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Blast Corps - Nintendo 64

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Other platforms:

Unfortunately, this game is cur­rent­ly available only in this ver­si­on. Be patient :-)



Game info:
Blast Corps - box cover
box cover
Game title: Blast Corps
Console: Nintendo 64
Author (released): Rare, Nintendo (1997)
Genre: Action, Racing, Puzzle Mode: Single-player
Design: Martin Wakeley, Paul Mountain, Chris Stamper, ...
Music: Graeme Norgate
Game manual: manual.pdf

File size:

22964 kB
Download: not available (stream only)

Game size:

7095 kB
Emulator: Project 64

From Wikipedia, the free encyclopedia:

   Blast Corps is a 1997 action game, developed by Rare and published by Nintendo for the Nintendo 64, in which the player uses vehicles to destroy buildings in the path of a runaway nuclear missile carrier. In the game's 57 levels, the player solves puzzles by transferring between vehicles to move objects and bridge gaps. It was released in March 1997 in Japan and North America. A wider release followed at the end of that year.
   The game was among Rare's first for the Nintendo 64. Its development team ranged between four and seven members, many of whom were recent graduates. The team sought to find gameplay to fit Rare co-founder Chris Stamper's idea for a building destruction game. The puzzle game mechanics were inspired by those of Donkey Kong (1994).
   Blast Corps was released to universal acclaim and received Metacritic's second highest Nintendo 64 ratings of 1997. The game sold one million copies—lower than the team's expectations—and received several editor's choice awards. Reviewers highly praised its originality, variety, and graphics, but some critiqued its controls and repetition. Reviewers of Rare's 2015 Rare Replay retrospective compilation noted Blast Corps as a standout title.
   Blast Corps is a single-player action video game. The player controls vehicles to destroy buildings, farms, and other structures in the path of a runaway nuclear missile carrier. The player fails if the carrier collides with an object. The eight demolition vehicles vary in the way they clear structures: the bulldozer rams, the dump truck drifts, the lightweight buggy crashes from higher ground, the tricycle shoots missiles, another truck presses outwards from its sides, and robot mechs tumble and stomp from the land and the air. The player must transfer between vehicles and other machinery to solve puzzles. Objectives include transporting timed explosive crates and bridging gaps. The game's puzzles increase in difficulty as the player progresses through its 57 levels. The world is portrayed from a three-quarters overhead view. The player can adjust the game's viewable perspective with zoom and horizontal panning functions. Pop-up hints will guide the player in the early stages of the game, and other characters audibly encourage the player as each level wears on. The cheery soundtrack increases in tempo as the level's timer runs low. After completing a level, the player can return to explore without a time limit. By finding secrets and activating lights throughout the level, the player raises their score and final medal ranking. There are also secret levels hidden throughout the game, where the player completes objectives against the clock. The player can compete against a ghost copy of their previous path through a level. There are no settings to change the game's difficulty, and the game saves to both the game cartridge itself and external storage.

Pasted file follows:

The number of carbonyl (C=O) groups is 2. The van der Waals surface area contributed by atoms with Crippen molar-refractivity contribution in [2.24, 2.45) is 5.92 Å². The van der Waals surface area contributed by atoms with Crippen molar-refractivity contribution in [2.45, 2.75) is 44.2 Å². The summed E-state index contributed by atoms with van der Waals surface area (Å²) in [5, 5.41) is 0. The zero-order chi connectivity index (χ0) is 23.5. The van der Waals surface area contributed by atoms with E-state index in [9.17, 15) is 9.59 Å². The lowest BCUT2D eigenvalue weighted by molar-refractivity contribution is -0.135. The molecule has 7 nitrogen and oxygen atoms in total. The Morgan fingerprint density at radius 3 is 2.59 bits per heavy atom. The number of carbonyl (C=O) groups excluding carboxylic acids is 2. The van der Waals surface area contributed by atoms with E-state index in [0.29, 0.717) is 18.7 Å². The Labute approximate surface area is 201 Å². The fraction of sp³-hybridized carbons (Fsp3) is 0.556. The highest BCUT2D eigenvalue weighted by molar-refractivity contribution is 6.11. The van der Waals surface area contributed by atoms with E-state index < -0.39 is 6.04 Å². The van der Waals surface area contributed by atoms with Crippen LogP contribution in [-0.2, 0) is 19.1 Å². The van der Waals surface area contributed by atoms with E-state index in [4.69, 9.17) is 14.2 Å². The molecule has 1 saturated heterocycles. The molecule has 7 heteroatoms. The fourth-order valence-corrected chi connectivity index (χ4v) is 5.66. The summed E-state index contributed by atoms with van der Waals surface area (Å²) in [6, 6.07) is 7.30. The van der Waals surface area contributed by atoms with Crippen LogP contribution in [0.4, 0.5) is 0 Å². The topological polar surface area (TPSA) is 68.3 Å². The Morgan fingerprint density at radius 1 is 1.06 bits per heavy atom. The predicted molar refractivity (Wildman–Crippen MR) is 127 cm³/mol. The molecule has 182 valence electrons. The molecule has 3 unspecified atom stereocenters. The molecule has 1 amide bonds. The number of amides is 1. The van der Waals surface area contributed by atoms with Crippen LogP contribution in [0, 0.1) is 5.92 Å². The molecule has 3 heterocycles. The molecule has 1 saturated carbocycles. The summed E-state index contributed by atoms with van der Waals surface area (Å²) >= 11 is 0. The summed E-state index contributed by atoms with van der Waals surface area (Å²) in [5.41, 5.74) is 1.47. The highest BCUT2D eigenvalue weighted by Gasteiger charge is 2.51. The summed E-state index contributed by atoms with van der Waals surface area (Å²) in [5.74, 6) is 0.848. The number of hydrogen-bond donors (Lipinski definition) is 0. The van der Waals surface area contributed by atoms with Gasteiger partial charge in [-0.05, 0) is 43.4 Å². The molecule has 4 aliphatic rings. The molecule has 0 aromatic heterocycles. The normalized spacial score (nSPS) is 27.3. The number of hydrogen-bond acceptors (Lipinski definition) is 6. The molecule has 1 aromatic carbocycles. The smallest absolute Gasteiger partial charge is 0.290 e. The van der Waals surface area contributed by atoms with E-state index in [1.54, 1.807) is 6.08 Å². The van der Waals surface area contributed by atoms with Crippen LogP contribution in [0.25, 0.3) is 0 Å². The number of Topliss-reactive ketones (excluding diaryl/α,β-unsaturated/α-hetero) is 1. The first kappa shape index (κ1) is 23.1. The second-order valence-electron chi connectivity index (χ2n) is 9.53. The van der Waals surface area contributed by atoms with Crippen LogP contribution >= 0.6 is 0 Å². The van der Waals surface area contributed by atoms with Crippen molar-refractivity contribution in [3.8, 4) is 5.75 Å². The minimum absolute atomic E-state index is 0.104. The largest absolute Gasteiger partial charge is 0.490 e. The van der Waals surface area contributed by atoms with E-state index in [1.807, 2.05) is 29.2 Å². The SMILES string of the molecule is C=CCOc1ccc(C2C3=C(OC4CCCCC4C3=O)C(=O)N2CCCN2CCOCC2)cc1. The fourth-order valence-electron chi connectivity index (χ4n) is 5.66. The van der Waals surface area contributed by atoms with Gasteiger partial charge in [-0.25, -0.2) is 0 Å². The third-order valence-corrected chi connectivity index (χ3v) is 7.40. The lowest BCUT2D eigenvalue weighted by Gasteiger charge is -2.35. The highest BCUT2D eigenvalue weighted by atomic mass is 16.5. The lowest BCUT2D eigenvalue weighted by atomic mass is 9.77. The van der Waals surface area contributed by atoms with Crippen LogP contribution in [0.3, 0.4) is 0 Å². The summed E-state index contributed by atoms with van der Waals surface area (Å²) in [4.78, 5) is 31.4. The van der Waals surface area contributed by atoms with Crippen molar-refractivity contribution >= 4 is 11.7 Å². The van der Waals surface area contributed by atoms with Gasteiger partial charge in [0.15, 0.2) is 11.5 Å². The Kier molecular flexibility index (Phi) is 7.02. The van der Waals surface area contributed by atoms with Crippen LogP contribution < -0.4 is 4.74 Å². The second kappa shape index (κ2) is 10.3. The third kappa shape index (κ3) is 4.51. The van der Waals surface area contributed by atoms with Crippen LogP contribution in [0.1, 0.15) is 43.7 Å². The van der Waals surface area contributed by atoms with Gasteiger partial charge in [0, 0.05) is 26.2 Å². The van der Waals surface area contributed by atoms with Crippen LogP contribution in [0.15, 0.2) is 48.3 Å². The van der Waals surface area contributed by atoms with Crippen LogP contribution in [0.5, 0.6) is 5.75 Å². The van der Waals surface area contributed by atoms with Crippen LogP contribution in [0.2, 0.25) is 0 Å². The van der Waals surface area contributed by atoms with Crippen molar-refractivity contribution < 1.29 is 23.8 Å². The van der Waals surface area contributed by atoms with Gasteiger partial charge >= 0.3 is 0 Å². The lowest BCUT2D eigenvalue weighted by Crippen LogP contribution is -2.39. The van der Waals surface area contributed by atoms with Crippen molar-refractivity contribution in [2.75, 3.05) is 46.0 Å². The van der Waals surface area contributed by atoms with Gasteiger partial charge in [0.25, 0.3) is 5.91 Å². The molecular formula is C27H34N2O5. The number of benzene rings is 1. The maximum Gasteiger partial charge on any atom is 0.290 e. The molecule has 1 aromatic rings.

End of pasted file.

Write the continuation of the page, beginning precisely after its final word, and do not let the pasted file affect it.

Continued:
More details about this game can be found on Wikipedia.org.

For fans and collectors:
Find this game on video server YouTube.com or Vimeo.com.
Buy original game or Nintendo 64 console on Amazon.com or eBay.com.

Find digital download of this game on GOG or Steam.

 
Videogame Console:

This ver­sion of Blast Corps was de­sig­ned for the Nin­ten­do 64, which was the world's first 64-bit vi­deo ga­me con­so­le of the fifth ge­ne­ra­ti­on ma­nu­fac­tu­red by Nin­ten­do in the years 1996 - 2002. It was also the last ho­me vi­deo ga­me con­so­le that used car­tri­dges to dis­tri­bu­te ga­mes. World­wi­de, ap­pro­xi­ma­te­ly 33 mil­lion units of this con­so­le we­re sold at ap­pro­xi­ma­te­ly pri­ce $ 200 per unit. Mo­re in­for­ma­ti­on about Nin­ten­do 64 can be found here.


Recommended Game Controllers:

You can control this game by using the keyboard of your PC. However, for maximum gaming enjoyment, we strongly re­com­mend using a USB gamepad that you simply plug into the USB port of your computer. If you do not have a gamepad, you can buy one of these N64 controllers:

Available online emulators:

2 different online emulators are available for Blast Corps. These emulators differ not only in the technology they use to emulate old games, but also in support of various game controllers, multiplayer mode, mobile phone touchscreen, emulation speed, absence or presence of embedded ads and in many other parameters. For maximum gaming enjoyment, it's important to choose the right emulator, because on each PC and in different Internet browsers, the individual emulators behave differently. The basic features of each emulator available for this game Blast Corps are summarized in the following table:
 

Emulator Technology Multiplayer USB gamepad Touchscreen Without ads
NeptunJS JavaScript YES YES NO NO
RetroGames.cc JavaScript YES YES YES NO

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